November 24, 2022
  • November 24, 2022

Inflation Outlook: RBI Status Quo on Omicron Uncertainty

By on December 2, 2021 0
Overall, we expect CPI inflation to show around 4.7% in November 2021.

The Monetary Policy Committee (MPC) is meeting next week amid renewed uncertainty generated by the Omicron variant of Covid-19. At its last meeting, in October 2021, it noticed that with production below the pre-pandemic level, the recovery remains uneven and depends on continued political support. With T2FY22 GDP slightly above the pre-Covid-19 level, will the MPC conclude that the economic recovery is broad and sustainable enough, and that political support can be weaned? Unlikely, in our opinion.

As a reminder, the October policy review did not hold any major surprises. The MPC voted unanimously to maintain the key pension rate at 4%. In a split vote, he said he would maintain the accommodative position for as long as needed to revive and support growth and continue to mitigate the impact of Covid-19 on the economy, while ensuring that the inflation remains on target for the future. The MPC had kept its growth forecast for FY22 at 9.5%, fixing the expansion of T2FY22 at 7.9%, while reducing its inflation forecast for this year by 40 basis points to 5.3. %. As expected, the RBI simultaneously refrained from raising the reverse repo rate, while continuing to move towards liquidity normalization.

Recent macroeconomic developments are decidedly mixed, both on the inflation and growth front. Encouragingly, CPI inflation fell from 5.3% in August 2021 to 4.3% in September 2021, before rising slightly to 4.5% in October 2021. The Center announced a cut in excise duties welcome on gasoline and diesel, followed by a reduction in VAT on the latter several states. The softening effect of this development should be visible in the underlying CPI inflation for November 2021.

In addition, the outlook for the rabi crops is good, which softens the expected food inflation trajectory. Benefiting from healthy moisture levels, the area seeded under crops of rabi recorded an annual increase of 7.3% in healthy as of November 26, 2021. This is due to the increase in area under some high elements. inflation such as oilseeds as well as pulses and wheat, partially offset by the decrease in area sown to rice and coarse grains.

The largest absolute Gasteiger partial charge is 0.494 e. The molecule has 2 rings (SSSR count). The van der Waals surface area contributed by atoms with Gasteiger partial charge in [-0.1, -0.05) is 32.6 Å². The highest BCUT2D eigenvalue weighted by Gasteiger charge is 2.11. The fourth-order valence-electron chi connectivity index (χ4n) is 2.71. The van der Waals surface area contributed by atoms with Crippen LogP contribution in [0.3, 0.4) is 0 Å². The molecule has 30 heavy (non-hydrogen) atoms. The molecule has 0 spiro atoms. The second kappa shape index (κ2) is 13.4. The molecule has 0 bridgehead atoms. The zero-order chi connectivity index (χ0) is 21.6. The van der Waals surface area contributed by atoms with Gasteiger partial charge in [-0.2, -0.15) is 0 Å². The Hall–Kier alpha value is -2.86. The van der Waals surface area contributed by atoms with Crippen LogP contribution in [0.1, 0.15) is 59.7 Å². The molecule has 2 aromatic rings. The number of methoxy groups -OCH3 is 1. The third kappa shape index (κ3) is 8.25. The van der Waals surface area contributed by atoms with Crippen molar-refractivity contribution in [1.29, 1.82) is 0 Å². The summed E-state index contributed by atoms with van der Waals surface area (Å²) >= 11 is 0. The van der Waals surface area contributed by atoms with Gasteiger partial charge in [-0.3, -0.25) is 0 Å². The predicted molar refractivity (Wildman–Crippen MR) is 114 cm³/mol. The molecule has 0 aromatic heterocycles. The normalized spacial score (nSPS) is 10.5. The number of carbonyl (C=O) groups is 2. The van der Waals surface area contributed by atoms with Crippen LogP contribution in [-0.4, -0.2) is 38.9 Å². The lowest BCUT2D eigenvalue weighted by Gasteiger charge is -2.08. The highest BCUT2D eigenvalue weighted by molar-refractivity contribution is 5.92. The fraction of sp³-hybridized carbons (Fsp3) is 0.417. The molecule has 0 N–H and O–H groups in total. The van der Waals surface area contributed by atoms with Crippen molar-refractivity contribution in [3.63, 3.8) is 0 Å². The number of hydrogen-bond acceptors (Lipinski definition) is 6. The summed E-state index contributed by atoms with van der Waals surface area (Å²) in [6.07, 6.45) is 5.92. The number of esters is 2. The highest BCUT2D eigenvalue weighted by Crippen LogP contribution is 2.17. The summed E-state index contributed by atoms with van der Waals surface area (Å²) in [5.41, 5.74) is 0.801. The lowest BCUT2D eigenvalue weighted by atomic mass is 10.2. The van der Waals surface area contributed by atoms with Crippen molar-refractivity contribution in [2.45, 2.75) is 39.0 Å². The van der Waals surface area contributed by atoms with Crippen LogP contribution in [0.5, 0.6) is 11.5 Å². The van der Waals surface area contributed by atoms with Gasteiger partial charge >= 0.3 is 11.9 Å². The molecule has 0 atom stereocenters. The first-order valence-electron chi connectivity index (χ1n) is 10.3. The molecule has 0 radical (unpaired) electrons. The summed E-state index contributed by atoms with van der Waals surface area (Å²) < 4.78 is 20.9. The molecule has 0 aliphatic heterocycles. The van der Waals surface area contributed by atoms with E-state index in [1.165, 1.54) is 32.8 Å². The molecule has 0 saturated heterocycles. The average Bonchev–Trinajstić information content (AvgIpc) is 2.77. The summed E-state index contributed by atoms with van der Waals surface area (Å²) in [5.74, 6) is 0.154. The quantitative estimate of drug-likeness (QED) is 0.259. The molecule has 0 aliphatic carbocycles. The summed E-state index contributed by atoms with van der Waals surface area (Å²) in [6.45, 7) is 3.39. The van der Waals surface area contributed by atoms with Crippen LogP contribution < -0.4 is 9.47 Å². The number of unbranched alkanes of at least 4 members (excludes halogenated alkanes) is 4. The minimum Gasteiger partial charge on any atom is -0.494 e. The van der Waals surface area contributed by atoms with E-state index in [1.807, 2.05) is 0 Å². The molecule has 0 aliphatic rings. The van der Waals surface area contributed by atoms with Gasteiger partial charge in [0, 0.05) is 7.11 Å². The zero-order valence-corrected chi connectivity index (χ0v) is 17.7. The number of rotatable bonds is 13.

However, the prices of vegetables have skyrocketed. Additionally, producers struggling with cost pressures resulting from soaring global commodity prices and logistics costs have announced price increases in a number of sectors, which should keep core inflation down. at a high level.

Overall, we expect CPI inflation to show around 4.7% in November 2021. As the base effect weakens, we expect it to harden. at an uncomfortable level of 5.5-6% in Dec-March FY22, approaching the upper end of the mid-term MPC target range of 2-6%. Overall, CPI inflation is now expected to average 5.5% in FY22, 20 basis points higher than the 5.3% forecast made by the MPC in its review. October 2021.

Signals about the dynamics of economic growth are also mixed. India’s real GDP grew 8.4% year-on-year in the second quarter of FY22, beating the MPC forecast and our own forecast by 7.9%. With this, the absolute level of GDP has returned slightly above the pre-pandemic level of T2FY20, one of the measures monitored by the MPC. However, we argue that general signs of a sustainable recovery were missing in the disaggregated GDP data.